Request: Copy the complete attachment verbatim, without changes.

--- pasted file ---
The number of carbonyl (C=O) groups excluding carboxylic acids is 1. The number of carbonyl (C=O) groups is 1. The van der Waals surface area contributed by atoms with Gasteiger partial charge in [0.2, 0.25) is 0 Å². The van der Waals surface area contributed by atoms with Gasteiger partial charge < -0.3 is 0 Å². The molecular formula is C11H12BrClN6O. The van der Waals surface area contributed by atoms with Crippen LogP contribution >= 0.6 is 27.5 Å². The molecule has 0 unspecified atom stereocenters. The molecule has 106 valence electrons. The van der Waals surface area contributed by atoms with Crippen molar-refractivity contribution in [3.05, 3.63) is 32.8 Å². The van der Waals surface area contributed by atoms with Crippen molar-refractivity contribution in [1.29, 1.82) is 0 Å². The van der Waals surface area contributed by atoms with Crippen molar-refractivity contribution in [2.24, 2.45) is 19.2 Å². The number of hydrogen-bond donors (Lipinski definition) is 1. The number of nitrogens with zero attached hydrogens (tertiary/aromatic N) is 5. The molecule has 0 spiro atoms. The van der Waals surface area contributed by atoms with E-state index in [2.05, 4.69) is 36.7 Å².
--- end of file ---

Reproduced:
The number of carbonyl (C=O) groups excluding carboxylic acids is 1. The number of carbonyl (C=O) groups is 1. The van der Waals surface area contributed by atoms with Gasteiger partial charge in [0.2, 0.25) is 0 Å². The van der Waals surface area contributed by atoms with Gasteiger partial charge < -0.3 is 0 Å². The molecular formula is C11H12BrClN6O. The van der Waals surface area contributed by atoms with Crippen LogP contribution >= 0.6 is 27.5 Å². The molecule has 0 unspecified atom stereocenters. The molecule has 106 valence electrons. The van der Waals surface area contributed by atoms with Crippen molar-refractivity contribution in [3.05, 3.63) is 32.8 Å². The van der Waals surface area contributed by atoms with Crippen molar-refractivity contribution in [1.29, 1.82) is 0 Å². The van der Waals surface area contributed by atoms with Crippen molar-refractivity contribution in [2.24, 2.45) is 19.2 Å². The number of hydrogen-bond donors (Lipinski definition) is 1. The number of nitrogens with zero attached hydrogens (tertiary/aromatic N) is 5. The molecule has 0 spiro atoms. The van der Waals surface area contributed by atoms with E-state index in [2.05, 4.69) is 36.7 Å².